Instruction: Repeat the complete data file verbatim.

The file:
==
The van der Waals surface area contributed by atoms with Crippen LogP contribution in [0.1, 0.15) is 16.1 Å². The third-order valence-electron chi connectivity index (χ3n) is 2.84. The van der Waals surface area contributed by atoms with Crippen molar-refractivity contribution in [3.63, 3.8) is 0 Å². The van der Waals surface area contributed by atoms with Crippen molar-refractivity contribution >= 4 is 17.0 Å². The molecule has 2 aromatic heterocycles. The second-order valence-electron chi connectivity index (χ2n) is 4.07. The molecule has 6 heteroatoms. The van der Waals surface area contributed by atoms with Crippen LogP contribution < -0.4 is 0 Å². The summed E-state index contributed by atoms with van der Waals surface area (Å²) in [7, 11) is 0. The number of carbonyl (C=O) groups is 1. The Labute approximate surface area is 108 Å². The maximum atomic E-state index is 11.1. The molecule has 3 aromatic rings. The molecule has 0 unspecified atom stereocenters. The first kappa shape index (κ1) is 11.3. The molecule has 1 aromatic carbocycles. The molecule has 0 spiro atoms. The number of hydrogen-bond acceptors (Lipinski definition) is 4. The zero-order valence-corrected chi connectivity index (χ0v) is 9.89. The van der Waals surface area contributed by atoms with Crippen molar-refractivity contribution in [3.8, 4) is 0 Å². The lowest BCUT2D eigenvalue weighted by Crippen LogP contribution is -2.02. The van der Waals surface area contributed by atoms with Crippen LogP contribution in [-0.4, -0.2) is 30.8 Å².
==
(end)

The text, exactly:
The van der Waals surface area contributed by atoms with Crippen LogP contribution in [0.1, 0.15) is 16.1 Å². The third-order valence-electron chi connectivity index (χ3n) is 2.84. The van der Waals surface area contributed by atoms with Crippen molar-refractivity contribution in [3.63, 3.8) is 0 Å². The van der Waals surface area contributed by atoms with Crippen molar-refractivity contribution >= 4 is 17.0 Å². The molecule has 2 aromatic heterocycles. The second-order valence-electron chi connectivity index (χ2n) is 4.07. The molecule has 6 heteroatoms. The van der Waals surface area contributed by atoms with Crippen LogP contribution < -0.4 is 0 Å². The summed E-state index contributed by atoms with van der Waals surface area (Å²) in [7, 11) is 0. The number of carbonyl (C=O) groups is 1. The Labute approximate surface area is 108 Å². The maximum atomic E-state index is 11.1. The molecule has 3 aromatic rings. The molecule has 0 unspecified atom stereocenters. The first kappa shape index (κ1) is 11.3. The molecule has 1 aromatic carbocycles. The molecule has 0 spiro atoms. The number of hydrogen-bond acceptors (Lipinski definition) is 4. The zero-order valence-corrected chi connectivity index (χ0v) is 9.89. The van der Waals surface area contributed by atoms with Crippen molar-refractivity contribution in [3.8, 4) is 0 Å². The lowest BCUT2D eigenvalue weighted by Crippen LogP contribution is -2.02. The van der Waals surface area contributed by atoms with Crippen LogP contribution in [-0.4, -0.2) is 30.8 Å².